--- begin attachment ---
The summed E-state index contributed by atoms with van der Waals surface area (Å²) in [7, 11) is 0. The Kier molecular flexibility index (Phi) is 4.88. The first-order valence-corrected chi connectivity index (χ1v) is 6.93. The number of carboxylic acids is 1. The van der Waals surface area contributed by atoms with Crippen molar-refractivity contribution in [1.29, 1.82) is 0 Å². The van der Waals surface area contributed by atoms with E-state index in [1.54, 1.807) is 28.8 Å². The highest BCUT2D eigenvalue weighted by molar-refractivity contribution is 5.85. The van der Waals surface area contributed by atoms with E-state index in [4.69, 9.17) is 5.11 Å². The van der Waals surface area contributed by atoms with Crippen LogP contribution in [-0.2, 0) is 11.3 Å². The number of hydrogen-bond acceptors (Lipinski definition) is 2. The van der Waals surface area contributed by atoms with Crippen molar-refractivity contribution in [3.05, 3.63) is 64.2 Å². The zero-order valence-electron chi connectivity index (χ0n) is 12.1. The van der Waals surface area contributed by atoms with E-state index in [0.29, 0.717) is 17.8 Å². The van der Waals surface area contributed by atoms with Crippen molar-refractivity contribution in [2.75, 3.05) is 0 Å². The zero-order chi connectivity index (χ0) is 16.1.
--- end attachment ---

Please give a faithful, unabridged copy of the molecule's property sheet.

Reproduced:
The summed E-state index contributed by atoms with van der Waals surface area (Å²) in [7, 11) is 0. The Kier molecular flexibility index (Phi) is 4.88. The first-order valence-corrected chi connectivity index (χ1v) is 6.93. The number of carboxylic acids is 1. The van der Waals surface area contributed by atoms with Crippen molar-refractivity contribution in [1.29, 1.82) is 0 Å². The van der Waals surface area contributed by atoms with E-state index in [1.54, 1.807) is 28.8 Å². The highest BCUT2D eigenvalue weighted by molar-refractivity contribution is 5.85. The van der Waals surface area contributed by atoms with E-state index in [4.69, 9.17) is 5.11 Å². The van der Waals surface area contributed by atoms with Crippen LogP contribution in [-0.2, 0) is 11.3 Å². The number of hydrogen-bond acceptors (Lipinski definition) is 2. The van der Waals surface area contributed by atoms with Crippen molar-refractivity contribution in [3.05, 3.63) is 64.2 Å². The zero-order valence-electron chi connectivity index (χ0n) is 12.1. The van der Waals surface area contributed by atoms with E-state index in [0.29, 0.717) is 17.8 Å². The van der Waals surface area contributed by atoms with Crippen molar-refractivity contribution in [2.75, 3.05) is 0 Å². The zero-order chi connectivity index (χ0) is 16.1.